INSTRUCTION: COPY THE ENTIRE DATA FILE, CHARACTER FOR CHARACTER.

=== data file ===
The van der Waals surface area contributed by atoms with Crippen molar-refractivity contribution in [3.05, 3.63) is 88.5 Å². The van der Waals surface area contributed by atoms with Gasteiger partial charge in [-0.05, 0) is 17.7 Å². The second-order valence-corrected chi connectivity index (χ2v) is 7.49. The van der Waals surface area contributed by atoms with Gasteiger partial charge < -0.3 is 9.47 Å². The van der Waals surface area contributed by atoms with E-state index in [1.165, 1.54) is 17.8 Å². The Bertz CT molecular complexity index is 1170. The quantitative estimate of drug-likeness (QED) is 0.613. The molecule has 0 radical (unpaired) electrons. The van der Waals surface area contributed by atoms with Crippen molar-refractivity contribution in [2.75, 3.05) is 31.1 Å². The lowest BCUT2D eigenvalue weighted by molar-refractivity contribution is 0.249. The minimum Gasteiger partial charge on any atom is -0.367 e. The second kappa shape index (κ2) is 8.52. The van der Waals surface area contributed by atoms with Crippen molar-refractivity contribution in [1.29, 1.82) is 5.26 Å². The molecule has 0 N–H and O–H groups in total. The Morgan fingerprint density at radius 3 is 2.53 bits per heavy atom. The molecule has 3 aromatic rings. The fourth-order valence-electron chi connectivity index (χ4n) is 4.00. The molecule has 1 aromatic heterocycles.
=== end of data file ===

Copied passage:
The van der Waals surface area contributed by atoms with Crippen molar-refractivity contribution in [3.05, 3.63) is 88.5 Å². The van der Waals surface area contributed by atoms with Gasteiger partial charge in [-0.05, 0) is 17.7 Å². The second-order valence-corrected chi connectivity index (χ2v) is 7.49. The van der Waals surface area contributed by atoms with Gasteiger partial charge < -0.3 is 9.47 Å². The van der Waals surface area contributed by atoms with E-state index in [1.165, 1.54) is 17.8 Å². The Bertz CT molecular complexity index is 1170. The quantitative estimate of drug-likeness (QED) is 0.613. The molecule has 0 radical (unpaired) electrons. The van der Waals surface area contributed by atoms with Crippen molar-refractivity contribution in [2.75, 3.05) is 31.1 Å². The lowest BCUT2D eigenvalue weighted by molar-refractivity contribution is 0.249. The minimum Gasteiger partial charge on any atom is -0.367 e. The second kappa shape index (κ2) is 8.52. The van der Waals surface area contributed by atoms with Crippen molar-refractivity contribution in [1.29, 1.82) is 5.26 Å². The molecule has 0 N–H and O–H groups in total. The Morgan fingerprint density at radius 3 is 2.53 bits per heavy atom. The molecule has 3 aromatic rings. The fourth-order valence-electron chi connectivity index (χ4n) is 4.00. The molecule has 1 aromatic heterocycles.